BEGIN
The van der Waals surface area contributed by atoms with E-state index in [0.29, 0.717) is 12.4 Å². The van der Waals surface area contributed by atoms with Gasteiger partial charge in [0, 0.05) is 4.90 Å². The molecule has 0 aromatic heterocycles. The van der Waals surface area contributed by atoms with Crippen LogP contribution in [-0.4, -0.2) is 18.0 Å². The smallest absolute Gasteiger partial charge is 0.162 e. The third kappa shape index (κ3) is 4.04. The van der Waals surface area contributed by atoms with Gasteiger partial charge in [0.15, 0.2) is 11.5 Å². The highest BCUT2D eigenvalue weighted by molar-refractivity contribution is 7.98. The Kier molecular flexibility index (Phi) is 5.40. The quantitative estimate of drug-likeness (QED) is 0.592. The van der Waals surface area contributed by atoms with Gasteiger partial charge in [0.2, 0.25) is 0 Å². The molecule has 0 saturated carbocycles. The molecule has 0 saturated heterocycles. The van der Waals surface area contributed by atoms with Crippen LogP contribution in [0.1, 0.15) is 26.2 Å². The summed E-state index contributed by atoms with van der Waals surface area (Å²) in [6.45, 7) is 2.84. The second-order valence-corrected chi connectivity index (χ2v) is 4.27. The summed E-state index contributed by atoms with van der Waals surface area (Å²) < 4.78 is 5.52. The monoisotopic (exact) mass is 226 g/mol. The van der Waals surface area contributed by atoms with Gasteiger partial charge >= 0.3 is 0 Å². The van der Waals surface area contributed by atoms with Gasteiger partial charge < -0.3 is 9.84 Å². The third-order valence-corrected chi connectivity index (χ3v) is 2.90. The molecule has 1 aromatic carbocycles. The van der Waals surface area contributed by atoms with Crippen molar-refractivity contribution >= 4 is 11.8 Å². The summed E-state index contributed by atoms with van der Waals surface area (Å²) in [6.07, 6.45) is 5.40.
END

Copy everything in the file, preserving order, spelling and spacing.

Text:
The van der Waals surface area contributed by atoms with E-state index in [0.29, 0.717) is 12.4 Å². The van der Waals surface area contributed by atoms with Gasteiger partial charge in [0, 0.05) is 4.90 Å². The molecule has 0 aromatic heterocycles. The van der Waals surface area contributed by atoms with Crippen LogP contribution in [-0.4, -0.2) is 18.0 Å². The smallest absolute Gasteiger partial charge is 0.162 e. The third kappa shape index (κ3) is 4.04. The van der Waals surface area contributed by atoms with Gasteiger partial charge in [0.15, 0.2) is 11.5 Å². The highest BCUT2D eigenvalue weighted by molar-refractivity contribution is 7.98. The Kier molecular flexibility index (Phi) is 5.40. The quantitative estimate of drug-likeness (QED) is 0.592. The van der Waals surface area contributed by atoms with Gasteiger partial charge in [0.2, 0.25) is 0 Å². The molecule has 0 saturated carbocycles. The molecule has 0 saturated heterocycles. The van der Waals surface area contributed by atoms with Crippen LogP contribution in [0.1, 0.15) is 26.2 Å². The summed E-state index contributed by atoms with van der Waals surface area (Å²) in [6.45, 7) is 2.84. The second-order valence-corrected chi connectivity index (χ2v) is 4.27. The summed E-state index contributed by atoms with van der Waals surface area (Å²) < 4.78 is 5.52. The monoisotopic (exact) mass is 226 g/mol. The van der Waals surface area contributed by atoms with Gasteiger partial charge >= 0.3 is 0 Å². The van der Waals surface area contributed by atoms with Gasteiger partial charge < -0.3 is 9.84 Å². The third-order valence-corrected chi connectivity index (χ3v) is 2.90. The molecule has 1 aromatic carbocycles. The van der Waals surface area contributed by atoms with Crippen molar-refractivity contribution >= 4 is 11.8 Å². The summed E-state index contributed by atoms with van der Waals surface area (Å²) in [6.07, 6.45) is 5.40.